Inquiry needed into alleged Siemens violation of Crimea sanctions
Vladimir Putin and Siemens CEO Joe Kaeser at the Russian President’s residence outside Moscow on March 26.
With a Russian-based subsidiary of Siemens refusing to comment on serious allegations that it is seeking to bypass EU sanctions, a German-initiated inquiry seems called for. Germany could look to Latvia which is demonstrating its commitment to prosecuting those who breach sanctions.
Delti reported on June 25 that a search had been carried out of two buildings in Riga over alleged violation of the ban on providing tourist agency services for visiting Russian-occupied Crimea. The two buildings both housed branches of MKVC TOUR, the House of Moscow travel agency which is registered in Latvia.
Criminal proceedings were launched on June 4 against two individuals under Article 84 of Latvia’s Criminal Code (violation of sanctions established by international organizations).
The European Union recently extended the sanctions imposed in 2014 over Russia’s annexation of Crimea. The restrictions include a ban on export from the EU to Crimea of goods and technology used in the transport, telecommunications and energy sector.
Latvia has responded appropriately to a situation where any travel agency organizing trips to occupied Crimea are also in breach of Ukraine’s law on Temporarily Occupied Territory. As the Russian NGO Public Control recently warned Russian nationals to its cost, it is illegal to enter Crimea except through existing Ukrainian passport control. In view of this, the NGO warned, they could face both Ukrainian and international sanctions.
Siemens – a tradition of collaboration
The claim that Siemens Gas Turbine Technologies LLC, a St Petersburg subsidiary of Siemens, is to provide gas turbines for new power stations in Crimea was first made in a Vedomosti report on June 30. Aside from loose assurances that Siemens will comply with international sanctions, there has been no response to serious allegations which would show a company which Siemens has a majority share in deliberately bypassing restrictions imposed due to Russia’s annexation of Ukrainian territory.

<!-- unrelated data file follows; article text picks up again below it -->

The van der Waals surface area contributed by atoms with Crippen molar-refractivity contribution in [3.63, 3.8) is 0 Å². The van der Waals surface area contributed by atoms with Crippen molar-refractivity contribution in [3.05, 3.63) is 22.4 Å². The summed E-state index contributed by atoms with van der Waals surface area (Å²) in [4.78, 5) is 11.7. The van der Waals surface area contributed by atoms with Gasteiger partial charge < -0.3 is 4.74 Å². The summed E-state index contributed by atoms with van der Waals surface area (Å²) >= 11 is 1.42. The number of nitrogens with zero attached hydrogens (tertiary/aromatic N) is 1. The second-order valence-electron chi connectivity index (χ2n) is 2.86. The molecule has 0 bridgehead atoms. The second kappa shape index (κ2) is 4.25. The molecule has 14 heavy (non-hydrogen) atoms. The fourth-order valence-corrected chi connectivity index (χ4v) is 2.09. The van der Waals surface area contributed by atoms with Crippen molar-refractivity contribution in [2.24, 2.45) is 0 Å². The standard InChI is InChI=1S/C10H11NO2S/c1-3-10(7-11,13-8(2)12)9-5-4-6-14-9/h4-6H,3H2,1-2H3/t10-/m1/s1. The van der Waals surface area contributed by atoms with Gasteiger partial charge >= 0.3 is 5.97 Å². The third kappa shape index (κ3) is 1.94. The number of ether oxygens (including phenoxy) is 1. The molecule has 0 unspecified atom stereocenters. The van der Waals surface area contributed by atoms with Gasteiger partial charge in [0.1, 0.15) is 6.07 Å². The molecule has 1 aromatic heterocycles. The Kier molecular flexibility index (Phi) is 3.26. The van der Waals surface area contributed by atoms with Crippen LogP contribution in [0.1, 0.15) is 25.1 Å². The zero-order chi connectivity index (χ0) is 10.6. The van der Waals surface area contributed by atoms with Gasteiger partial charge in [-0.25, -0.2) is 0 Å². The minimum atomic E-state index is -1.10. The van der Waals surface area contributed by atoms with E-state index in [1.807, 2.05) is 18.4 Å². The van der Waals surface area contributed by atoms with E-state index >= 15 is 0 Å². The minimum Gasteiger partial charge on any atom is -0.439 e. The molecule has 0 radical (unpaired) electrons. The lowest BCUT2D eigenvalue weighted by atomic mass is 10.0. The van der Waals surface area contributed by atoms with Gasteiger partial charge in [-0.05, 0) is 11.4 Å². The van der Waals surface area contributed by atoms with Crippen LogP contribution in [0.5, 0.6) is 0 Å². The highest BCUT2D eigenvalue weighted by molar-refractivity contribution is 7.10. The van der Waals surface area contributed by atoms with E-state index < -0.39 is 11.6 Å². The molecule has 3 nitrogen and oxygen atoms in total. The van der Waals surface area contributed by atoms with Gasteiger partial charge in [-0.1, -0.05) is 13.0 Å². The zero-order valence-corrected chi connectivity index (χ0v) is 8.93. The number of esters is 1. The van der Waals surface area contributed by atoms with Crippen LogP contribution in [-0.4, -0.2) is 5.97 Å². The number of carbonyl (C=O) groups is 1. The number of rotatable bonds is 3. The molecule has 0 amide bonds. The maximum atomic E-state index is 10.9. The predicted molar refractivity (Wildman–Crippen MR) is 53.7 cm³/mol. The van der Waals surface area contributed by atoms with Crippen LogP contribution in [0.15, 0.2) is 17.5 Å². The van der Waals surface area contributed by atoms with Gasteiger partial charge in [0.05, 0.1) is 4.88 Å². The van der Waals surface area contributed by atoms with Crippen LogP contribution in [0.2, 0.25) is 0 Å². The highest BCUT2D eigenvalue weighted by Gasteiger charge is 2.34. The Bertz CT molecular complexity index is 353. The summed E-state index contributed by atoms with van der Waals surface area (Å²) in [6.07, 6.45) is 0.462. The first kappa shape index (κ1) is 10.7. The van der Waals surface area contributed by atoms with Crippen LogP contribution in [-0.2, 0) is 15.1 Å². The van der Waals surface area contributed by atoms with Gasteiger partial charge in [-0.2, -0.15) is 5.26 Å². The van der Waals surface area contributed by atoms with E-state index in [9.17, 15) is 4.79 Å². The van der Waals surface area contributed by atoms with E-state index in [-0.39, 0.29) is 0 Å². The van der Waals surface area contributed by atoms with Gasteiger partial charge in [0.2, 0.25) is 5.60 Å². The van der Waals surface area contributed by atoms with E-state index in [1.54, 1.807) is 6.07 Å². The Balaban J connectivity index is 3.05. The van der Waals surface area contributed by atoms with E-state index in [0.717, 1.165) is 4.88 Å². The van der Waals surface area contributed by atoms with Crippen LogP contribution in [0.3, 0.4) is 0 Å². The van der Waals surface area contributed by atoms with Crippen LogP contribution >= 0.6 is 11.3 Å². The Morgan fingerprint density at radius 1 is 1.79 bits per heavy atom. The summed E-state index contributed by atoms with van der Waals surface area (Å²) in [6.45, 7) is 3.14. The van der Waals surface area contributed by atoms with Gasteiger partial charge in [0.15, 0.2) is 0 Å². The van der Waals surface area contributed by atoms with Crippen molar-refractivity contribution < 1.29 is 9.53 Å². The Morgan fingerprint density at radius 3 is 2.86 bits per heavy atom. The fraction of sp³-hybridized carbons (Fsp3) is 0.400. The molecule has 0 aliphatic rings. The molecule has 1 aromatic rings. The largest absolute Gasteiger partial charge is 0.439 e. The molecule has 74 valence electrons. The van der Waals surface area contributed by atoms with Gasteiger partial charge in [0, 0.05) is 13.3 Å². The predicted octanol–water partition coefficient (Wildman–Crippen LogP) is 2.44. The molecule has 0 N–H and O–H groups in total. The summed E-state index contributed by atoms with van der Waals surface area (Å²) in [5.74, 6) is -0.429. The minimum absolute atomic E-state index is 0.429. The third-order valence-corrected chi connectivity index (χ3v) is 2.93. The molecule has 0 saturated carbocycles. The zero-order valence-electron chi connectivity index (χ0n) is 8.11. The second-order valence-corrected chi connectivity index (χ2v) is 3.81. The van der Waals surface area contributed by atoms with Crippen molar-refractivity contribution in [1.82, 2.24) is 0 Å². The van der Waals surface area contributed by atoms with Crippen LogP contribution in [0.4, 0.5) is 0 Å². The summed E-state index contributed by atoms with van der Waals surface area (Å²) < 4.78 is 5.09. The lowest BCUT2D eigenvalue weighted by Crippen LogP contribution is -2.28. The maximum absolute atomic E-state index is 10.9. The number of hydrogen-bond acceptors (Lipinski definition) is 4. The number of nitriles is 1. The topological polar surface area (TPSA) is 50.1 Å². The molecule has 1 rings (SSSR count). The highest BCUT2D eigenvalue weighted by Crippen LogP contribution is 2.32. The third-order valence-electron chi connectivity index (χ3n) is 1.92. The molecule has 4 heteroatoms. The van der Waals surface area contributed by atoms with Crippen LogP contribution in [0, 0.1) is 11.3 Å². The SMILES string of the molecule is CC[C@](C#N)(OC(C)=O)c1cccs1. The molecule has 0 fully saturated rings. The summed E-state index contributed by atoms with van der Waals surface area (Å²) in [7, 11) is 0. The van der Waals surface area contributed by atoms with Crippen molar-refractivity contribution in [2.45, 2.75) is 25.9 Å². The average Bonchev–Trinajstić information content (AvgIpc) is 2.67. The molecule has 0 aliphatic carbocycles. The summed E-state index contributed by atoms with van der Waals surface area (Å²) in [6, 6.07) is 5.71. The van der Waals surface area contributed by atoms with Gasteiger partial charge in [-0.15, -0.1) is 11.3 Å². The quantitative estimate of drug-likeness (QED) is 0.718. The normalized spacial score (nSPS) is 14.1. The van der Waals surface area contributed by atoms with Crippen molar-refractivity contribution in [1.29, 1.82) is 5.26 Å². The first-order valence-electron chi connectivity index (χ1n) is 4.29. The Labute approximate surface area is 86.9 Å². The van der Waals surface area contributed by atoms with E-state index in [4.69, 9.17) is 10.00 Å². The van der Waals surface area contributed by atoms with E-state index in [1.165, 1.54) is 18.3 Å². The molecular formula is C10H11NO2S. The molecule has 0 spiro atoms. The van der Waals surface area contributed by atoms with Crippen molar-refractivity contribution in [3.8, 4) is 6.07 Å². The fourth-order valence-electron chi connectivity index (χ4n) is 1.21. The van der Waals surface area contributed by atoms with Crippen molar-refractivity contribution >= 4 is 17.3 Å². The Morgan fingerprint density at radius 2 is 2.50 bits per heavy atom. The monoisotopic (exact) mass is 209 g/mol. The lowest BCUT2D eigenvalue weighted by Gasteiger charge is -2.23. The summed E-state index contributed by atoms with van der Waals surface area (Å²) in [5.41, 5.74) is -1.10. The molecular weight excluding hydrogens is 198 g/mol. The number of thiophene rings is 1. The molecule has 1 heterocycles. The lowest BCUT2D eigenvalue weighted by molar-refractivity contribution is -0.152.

Vedomosti reported that the deal had been reached in Spring with the Siemens turbines officially contracted for a station in Taman (Krasnodar region, Russia) but in fact destined for Crimea. Siemens Gas Turbines Technologies LLC is described by Bloomberg as a subsidiary of Siemens Aktiengesellschaft which owns 65% of the shares.
Vedomosti’s unnamed sources suggest a conscious fiddle with a new power station in Taman used as a smoke screen. The turbines are to be purchased by Tekhnopromeksport, a subsidiary of Rostekh which Russia contracted a year ago to build power stations in Simferopol and Sevastopol, with 25 billion roubles of the cost funded by the Russian state.
Crimea is 90% dependent on Ukrainian electricity supplies, so if this report proves true, Siemens’ collaboration with Russia in violating international sanctions would seem clear.
One of the sources told Vedomosti that Siemens would likely refuse to service the turbines once they were in Crimea because of the sanctions. Another suggests that this is no problem since spare parts can easily be bought at Siemens factories in China and Iran, and the Siemens service is already officially located in Russia.
Siemens has already demonstrated a will to collaborate with Russia. Just 8 days after Russia ‘formalized’ its annexation of Crimea, the Wall Street Journal reported that Russian President Vladimir Putin “facing increasing isolation from the U.S. and European nations, received a vote of confidence from another important corner: one of Europe’s biggest companies. Siemens AG Chief Executive Joe Kaeser met Mr. Putin at his official residence outside Moscow on Wednesday. The men posed for the cameras and talked up Germany and Russia’s special economic relationship”.
That meeting and the clear message that Siemens – and, supposedly, other German firms - were interested in close cooperation with Russia despite its flagrant violation of international law was a propaganda coup for the Kremlin.
Failure by Germany to properly investigate very serious allegations against Siemens would be another victory for Russia. The Latvian authorities have demonstrated that they will not allow firms registered in Latvia to breach sanctions. Let’s hope Germany follows.